It’s easy to read Like Me as a fatalistic commentary on social media. Kiya, the film’s star, is a teenage YouTuber who makes the antics of personalities like PewDiePie seem quaint. In the film’s first 15 minutes, she holds a convenience store clerk at gunpoint just for the pleasure of recording his meltdown and posting it online.
But Kiya — who seems to have an obsession with older men, and a dark need for validation — is speaking to an audience. As her videos hit the internet, they spawn a web of reactions ranging from disgusting to delighted that feel right at home on the internet today.
Kiya’s driving force could be boiled down to one audience member in particular. With each outrageous new stunt she pulls, this sneering viewer has a cutting commentary on her weak “attention whore” stunts. Through online videos, he taunts Kiya, dictating new lines of one-upmanship, and pushing her to cross them. As the film progresses, so do Kiya’s ambitions; she ups her game to include kidnapping, assault, and even snuff films before she confronts her rival.
Rob Mockler, the film’s writer, directer, and editor, describes the film’s conception as part of a knee-jerk reaction to social media. “I thought it was a real absurd step for humanity, and I thought it was kind of scary in some ways,” he says. It made him seek validation in something as simple as posting a photo online — and then doubt himself if people didn’t like it. “[Social media] changed how I feel we look at ourselves. We’re now sort of crafting, we’re curating memories, we’re crafting our identities like never before. There’s this real-time sort of authorship of who we are as people.”
Like Me pushes this idea in a fantastical, over-the-top way. The film leans heavily into high-concept directing. It’s a strange tale told through neon colors, uncomfortable close-ups, and looped moments that Mockler says were inspired by GIFs. Kiya pursues her guaranteed self-destruction like a dog chasing a car, but she never feels like a fully realized character. She’s a living metaphor for loneliness and attention-seeking, but the film never addresses why she is this way. Her choices are erratic: she kidnaps a man, then treats him as a sort of pet, then doles out more abuse.
Kiya would be a modern-day femme fatale — seducing a man twice her age, then enacting punishment — if she weren’t so young. There’s something uncomfortable about the way the film walks this tightrope. One scene paints Kiya as a wide-eyed wild child quietly asking for stories; in another, she wears a bobbed wig and swings from a high-mounted hotel room hammock while encouraging a man to strip. Her beauty and inherent darkness is fetishized, with one character describing her looks as “wicked.” But the film is forgiving about her behavior, possibly because of her appearance: at one point a character tells her she still hasn’t committed a crime she couldn’t get away with, as a pretty girl.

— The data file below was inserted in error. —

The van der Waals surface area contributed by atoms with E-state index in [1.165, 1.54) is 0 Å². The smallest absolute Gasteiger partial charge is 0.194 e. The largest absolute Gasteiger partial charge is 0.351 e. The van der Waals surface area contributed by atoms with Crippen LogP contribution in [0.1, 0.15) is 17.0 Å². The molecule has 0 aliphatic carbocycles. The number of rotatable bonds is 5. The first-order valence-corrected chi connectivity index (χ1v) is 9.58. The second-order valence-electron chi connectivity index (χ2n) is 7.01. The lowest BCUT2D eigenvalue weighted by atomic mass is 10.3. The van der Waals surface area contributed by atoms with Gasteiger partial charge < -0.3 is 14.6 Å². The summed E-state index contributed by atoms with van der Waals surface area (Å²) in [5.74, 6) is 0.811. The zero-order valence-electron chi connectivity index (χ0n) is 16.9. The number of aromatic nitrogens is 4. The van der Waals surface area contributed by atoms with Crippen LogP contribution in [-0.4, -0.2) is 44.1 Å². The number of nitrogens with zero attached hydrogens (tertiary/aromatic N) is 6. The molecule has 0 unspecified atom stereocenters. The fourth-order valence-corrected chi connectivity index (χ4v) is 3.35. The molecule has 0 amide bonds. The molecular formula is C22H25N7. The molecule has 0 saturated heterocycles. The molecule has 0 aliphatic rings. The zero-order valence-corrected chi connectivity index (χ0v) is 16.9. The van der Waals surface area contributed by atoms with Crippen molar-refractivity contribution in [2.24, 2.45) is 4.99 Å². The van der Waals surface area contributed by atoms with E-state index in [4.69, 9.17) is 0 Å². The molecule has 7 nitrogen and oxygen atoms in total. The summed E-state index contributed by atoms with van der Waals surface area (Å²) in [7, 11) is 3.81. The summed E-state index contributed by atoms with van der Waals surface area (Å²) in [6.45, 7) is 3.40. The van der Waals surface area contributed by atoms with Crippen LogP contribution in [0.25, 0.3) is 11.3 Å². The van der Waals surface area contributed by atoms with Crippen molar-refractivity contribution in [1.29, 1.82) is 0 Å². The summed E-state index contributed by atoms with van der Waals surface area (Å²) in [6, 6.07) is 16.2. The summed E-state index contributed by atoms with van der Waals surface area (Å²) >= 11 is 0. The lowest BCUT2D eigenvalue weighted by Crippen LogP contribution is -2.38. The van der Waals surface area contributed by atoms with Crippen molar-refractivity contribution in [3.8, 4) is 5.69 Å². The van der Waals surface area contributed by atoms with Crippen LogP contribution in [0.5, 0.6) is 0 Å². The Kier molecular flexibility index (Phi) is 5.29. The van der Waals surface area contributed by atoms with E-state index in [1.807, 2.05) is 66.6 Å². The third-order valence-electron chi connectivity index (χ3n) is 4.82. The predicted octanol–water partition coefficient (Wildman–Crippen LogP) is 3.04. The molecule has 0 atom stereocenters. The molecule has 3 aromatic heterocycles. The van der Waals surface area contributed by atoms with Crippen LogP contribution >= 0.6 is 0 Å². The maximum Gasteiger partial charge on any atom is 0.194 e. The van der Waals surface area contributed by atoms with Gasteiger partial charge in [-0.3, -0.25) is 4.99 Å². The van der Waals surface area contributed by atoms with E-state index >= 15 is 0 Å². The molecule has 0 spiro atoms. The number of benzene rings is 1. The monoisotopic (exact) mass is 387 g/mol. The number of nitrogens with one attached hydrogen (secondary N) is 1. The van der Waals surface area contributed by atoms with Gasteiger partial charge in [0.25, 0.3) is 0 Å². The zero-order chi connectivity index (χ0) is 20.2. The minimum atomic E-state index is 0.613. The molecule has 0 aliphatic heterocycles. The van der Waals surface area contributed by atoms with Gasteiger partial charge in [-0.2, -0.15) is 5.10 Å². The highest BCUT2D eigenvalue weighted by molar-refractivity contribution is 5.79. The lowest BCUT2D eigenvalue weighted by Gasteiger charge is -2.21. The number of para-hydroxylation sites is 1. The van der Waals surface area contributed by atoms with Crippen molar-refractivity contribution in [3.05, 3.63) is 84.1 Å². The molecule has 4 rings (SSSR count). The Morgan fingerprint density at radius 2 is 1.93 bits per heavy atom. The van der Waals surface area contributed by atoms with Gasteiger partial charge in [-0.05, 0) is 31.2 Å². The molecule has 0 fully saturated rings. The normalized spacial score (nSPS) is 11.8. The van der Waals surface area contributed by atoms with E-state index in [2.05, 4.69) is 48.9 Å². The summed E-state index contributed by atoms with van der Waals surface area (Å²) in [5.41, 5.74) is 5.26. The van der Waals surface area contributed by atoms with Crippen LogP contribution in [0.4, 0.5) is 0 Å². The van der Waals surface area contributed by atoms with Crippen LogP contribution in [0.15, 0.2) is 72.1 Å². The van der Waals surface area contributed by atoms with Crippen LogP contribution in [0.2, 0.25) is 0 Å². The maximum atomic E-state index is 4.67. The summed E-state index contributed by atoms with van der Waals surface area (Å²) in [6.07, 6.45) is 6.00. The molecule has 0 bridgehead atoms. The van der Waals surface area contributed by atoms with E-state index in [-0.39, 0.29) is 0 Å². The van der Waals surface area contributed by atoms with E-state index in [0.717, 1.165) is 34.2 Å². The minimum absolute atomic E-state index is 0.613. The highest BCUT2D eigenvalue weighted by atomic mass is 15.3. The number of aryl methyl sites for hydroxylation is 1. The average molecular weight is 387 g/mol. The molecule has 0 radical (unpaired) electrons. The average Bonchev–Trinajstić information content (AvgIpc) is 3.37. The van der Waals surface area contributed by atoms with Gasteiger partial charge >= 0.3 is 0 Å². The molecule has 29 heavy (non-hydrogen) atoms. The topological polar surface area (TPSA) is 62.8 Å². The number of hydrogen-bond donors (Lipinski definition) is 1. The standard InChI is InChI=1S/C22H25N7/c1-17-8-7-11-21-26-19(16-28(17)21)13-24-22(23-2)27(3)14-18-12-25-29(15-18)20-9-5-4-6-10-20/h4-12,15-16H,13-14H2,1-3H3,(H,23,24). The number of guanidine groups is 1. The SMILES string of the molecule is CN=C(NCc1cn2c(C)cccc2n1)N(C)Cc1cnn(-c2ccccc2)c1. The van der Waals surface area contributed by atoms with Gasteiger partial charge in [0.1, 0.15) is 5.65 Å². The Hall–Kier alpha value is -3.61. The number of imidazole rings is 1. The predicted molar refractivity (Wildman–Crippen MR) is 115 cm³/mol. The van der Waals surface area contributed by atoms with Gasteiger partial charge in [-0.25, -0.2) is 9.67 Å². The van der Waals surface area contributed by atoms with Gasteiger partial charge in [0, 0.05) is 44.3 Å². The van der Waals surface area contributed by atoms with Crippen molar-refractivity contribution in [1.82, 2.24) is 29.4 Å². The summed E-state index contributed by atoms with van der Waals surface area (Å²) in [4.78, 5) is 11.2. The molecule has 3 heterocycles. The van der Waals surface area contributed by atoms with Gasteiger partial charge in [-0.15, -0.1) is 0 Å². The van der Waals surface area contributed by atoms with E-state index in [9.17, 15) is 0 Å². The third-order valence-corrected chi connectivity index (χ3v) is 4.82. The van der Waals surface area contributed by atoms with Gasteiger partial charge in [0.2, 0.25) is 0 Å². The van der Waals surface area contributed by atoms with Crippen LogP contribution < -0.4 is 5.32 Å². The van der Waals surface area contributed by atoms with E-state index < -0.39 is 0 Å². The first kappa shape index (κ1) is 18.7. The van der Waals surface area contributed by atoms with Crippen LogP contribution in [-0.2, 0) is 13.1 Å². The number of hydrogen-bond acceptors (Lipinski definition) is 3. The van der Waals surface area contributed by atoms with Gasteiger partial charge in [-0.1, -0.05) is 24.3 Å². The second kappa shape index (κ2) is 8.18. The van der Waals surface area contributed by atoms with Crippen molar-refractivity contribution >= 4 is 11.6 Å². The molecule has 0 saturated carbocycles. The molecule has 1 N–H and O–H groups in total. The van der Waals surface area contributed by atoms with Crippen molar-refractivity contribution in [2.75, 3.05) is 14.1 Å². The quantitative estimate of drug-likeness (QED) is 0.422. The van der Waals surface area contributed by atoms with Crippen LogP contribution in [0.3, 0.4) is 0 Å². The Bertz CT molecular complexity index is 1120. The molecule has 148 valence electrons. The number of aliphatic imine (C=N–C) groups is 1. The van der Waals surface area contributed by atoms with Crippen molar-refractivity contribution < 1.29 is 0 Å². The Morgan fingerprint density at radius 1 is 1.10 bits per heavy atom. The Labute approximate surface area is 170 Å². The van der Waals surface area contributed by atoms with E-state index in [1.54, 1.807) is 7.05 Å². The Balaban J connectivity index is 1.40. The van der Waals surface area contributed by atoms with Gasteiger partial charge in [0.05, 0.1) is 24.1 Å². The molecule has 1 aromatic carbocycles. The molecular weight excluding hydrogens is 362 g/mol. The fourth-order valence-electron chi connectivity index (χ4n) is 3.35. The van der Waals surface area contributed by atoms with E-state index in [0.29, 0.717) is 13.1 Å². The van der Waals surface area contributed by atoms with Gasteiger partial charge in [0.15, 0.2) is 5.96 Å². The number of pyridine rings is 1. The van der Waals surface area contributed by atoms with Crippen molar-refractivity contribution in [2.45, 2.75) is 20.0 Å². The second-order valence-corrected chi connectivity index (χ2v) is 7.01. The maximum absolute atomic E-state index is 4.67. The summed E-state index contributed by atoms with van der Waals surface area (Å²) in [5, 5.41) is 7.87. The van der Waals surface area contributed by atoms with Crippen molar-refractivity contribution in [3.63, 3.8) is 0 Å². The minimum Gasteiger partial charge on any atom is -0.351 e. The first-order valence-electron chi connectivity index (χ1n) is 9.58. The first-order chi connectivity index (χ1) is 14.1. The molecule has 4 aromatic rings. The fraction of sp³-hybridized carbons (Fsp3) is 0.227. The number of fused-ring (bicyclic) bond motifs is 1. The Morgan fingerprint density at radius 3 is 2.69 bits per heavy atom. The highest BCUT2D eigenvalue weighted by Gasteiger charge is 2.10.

Asked what the film means, or what Kiya’s motives are, Mockler was cryptic in a way even he admits is cliché. After the film, I spoke to one viewer who said it felt like a love story; to me, it felt more like modern horror. When I asked the director how he felt about both interpretations, he was vague, reiterating only that Like Me is deeply rooted in loneliness. “I think they’re all trying to connect in some sort of strange way,” he said of the film’s characters. “These are all the sort of flawed people who are kind of outliers, who are just trying to connect to other people.” He pushed back against the idea that he holds a pessimistic view of social media, saying instead that there’s simply a strange slice of it that we should question.
“For me, [Like Me] started as this universal story about loneliness and how we try to connect with people, and how that sometimes manifests in strange, scary, and violent ways,” he says. “It’s this feeling of being lost and vulnerable and scared and feeling like you’re judged, and wanting to reach out in some way to someone else to see if they feel that, too.”
Like Me’s vision isn’t cynical, then, but tragic. Kiya has no clear goal. She’s desperate for connection, but hasn’t had to face consequences yet for what she’s done. The rush of attention she receives for each new stunt ebbs and flows like the waves of the beach the film ends on, but it’s hard to feel pity for her. She’s almost literally getting away with murder, but the weight of her actions doesn’t feel real. Like any good photo or video, Like Me aims to show only the juiciest bits. How the mess gets cleaned up isn’t for us to see.